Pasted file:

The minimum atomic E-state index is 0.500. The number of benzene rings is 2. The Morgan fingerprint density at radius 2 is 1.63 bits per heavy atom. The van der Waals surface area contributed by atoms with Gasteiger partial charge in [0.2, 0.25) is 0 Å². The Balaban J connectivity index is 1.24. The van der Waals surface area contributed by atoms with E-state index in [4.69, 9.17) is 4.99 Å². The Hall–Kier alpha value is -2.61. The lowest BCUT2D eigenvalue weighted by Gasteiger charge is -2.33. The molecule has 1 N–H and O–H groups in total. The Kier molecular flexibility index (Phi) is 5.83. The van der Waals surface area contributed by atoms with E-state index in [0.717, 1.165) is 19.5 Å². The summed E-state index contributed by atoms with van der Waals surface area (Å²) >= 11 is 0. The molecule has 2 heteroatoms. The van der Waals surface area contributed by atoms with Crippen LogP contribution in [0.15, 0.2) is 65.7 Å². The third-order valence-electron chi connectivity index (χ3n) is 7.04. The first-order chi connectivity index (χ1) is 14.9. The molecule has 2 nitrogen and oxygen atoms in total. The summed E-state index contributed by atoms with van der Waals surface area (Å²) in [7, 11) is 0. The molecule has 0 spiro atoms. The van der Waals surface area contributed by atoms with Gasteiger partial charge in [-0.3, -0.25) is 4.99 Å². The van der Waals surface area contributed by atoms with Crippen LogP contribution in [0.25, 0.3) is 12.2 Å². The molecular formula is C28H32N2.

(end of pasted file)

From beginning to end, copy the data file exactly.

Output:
The minimum atomic E-state index is 0.500. The number of benzene rings is 2. The Morgan fingerprint density at radius 2 is 1.63 bits per heavy atom. The van der Waals surface area contributed by atoms with Gasteiger partial charge in [0.2, 0.25) is 0 Å². The Balaban J connectivity index is 1.24. The van der Waals surface area contributed by atoms with E-state index in [4.69, 9.17) is 4.99 Å². The Hall–Kier alpha value is -2.61. The lowest BCUT2D eigenvalue weighted by Gasteiger charge is -2.33. The molecule has 1 N–H and O–H groups in total. The Kier molecular flexibility index (Phi) is 5.83. The van der Waals surface area contributed by atoms with E-state index in [0.717, 1.165) is 19.5 Å². The summed E-state index contributed by atoms with van der Waals surface area (Å²) >= 11 is 0. The molecule has 2 heteroatoms. The van der Waals surface area contributed by atoms with Crippen LogP contribution in [0.15, 0.2) is 65.7 Å². The third-order valence-electron chi connectivity index (χ3n) is 7.04. The first-order chi connectivity index (χ1) is 14.9. The molecule has 2 nitrogen and oxygen atoms in total. The summed E-state index contributed by atoms with van der Waals surface area (Å²) in [7, 11) is 0. The molecule has 0 spiro atoms. The van der Waals surface area contributed by atoms with Gasteiger partial charge in [-0.3, -0.25) is 4.99 Å². The van der Waals surface area contributed by atoms with Crippen LogP contribution in [0.25, 0.3) is 12.2 Å². The molecular formula is C28H32N2.